Sharon McDonald, Senior Extension Educator | Penn State Extension
The COVID-19 pandemic has changed the way we think about food! We are more aware of where our food comes from and the complexity of the supply chain that gets food from the farm to our table. As a result, there is renewed interest in home gardens and home food preservation.
There are three basic home food preservation methods – canning, freezing, and drying. They each have their pros and cons and if you are thinking of preserving food this summer the first step to consider is the method that will best meet your needs.
First and foremost, you want to be sure that there are safe, research-based guidelines for preserving the food. Food preservation is a science and for a safe, quality product you need to follow recommendations that are proven to destroy microorganisms that will spoil food as well as cause illness. Also, consider your living space and how you will be able to store the food. Canning requires space to store jars in a cool, dark, dry environment. If you are going to freeze large quantities of food, you will need to invest in a stand-alone freezer which requires additional space. Canning and drying may require additional investment in equipment such as canners, jars, lids and for drying a dehydrator.
It is important to consider what your family will like and what the end use of the product will be. If your family only likes “fresh tasting” fruits and vegetables, then canning is probably not the best option. Additionally, some foods are better suited to one method of preservation over another. For example, there are no tested recipes for canning broccoli or cauliflower but for corn or green beans it really ends up being a matter of taste. Be sure to keep in mind the investment of time. While freezing food is relatively easy and quick, canning and drying require time in preparation and monitoring while the food is being processed. Extra hands in the kitchen are also a big help if you are preserving large quantities of food.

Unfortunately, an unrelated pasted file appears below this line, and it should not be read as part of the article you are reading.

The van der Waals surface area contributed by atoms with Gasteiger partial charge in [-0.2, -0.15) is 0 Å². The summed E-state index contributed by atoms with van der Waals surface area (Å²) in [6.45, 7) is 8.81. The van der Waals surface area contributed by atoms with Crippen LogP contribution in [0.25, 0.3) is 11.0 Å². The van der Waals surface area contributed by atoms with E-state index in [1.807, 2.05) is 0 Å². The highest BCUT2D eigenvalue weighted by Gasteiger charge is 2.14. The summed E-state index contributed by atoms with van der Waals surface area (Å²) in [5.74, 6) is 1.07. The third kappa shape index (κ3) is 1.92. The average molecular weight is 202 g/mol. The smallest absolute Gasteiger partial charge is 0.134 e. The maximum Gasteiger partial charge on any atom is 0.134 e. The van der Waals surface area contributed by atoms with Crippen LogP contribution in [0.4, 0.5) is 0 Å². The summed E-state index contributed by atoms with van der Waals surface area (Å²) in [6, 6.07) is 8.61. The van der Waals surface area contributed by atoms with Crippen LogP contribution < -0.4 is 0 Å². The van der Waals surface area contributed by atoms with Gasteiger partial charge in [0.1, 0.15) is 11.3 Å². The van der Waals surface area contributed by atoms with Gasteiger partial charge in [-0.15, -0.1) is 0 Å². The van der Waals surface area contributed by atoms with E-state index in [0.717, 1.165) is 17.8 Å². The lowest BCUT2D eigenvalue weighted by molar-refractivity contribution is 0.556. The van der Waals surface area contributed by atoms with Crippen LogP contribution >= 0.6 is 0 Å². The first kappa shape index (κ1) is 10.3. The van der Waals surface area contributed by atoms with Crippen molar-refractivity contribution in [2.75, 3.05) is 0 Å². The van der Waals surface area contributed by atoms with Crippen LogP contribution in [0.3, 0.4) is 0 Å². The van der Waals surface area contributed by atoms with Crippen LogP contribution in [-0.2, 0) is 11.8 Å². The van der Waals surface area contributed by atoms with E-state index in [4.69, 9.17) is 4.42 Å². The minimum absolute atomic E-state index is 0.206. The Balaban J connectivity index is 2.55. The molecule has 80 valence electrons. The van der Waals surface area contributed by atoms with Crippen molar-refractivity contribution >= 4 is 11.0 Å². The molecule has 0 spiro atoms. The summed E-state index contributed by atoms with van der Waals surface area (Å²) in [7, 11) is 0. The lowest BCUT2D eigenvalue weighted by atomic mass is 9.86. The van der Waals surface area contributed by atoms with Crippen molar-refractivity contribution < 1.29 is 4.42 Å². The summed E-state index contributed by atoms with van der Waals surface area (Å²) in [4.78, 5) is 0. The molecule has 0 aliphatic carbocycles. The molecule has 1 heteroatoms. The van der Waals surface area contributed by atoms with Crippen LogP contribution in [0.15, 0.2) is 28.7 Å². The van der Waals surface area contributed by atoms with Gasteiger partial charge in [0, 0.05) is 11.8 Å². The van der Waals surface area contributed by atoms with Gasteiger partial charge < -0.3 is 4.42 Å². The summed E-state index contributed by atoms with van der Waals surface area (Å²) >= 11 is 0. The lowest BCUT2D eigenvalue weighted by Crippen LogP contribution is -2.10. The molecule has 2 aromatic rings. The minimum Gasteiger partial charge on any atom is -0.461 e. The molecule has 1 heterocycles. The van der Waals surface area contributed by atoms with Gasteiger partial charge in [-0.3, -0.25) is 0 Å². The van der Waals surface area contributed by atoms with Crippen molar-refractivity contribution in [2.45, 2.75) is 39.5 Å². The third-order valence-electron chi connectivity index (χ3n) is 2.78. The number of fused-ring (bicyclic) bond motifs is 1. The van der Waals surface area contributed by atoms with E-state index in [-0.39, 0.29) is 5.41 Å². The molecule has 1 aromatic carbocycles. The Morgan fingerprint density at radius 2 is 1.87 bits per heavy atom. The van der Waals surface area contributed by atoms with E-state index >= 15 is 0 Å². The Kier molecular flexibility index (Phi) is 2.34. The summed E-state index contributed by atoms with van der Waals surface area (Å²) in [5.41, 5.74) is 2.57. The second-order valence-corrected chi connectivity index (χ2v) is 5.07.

Penn State Extension is offering a series of webinars this summer focused on home food preservation to help new food preservers as well as seasoned food preservers understand not only the science behind home food preservation but also the methods and guidelines to follow to safely preserve food. Topics include an introductory webinar, as well other webinars focused on pressure canning, water bath canning, jams and jellies, pickling, fermenting, drying and many other topics. To see a complete list of webinars and to register visit http://extension.psu.edu/food-safety-webinars. For questions email Sharon McDonald at firstname.lastname@example.org or call 814-865-6953.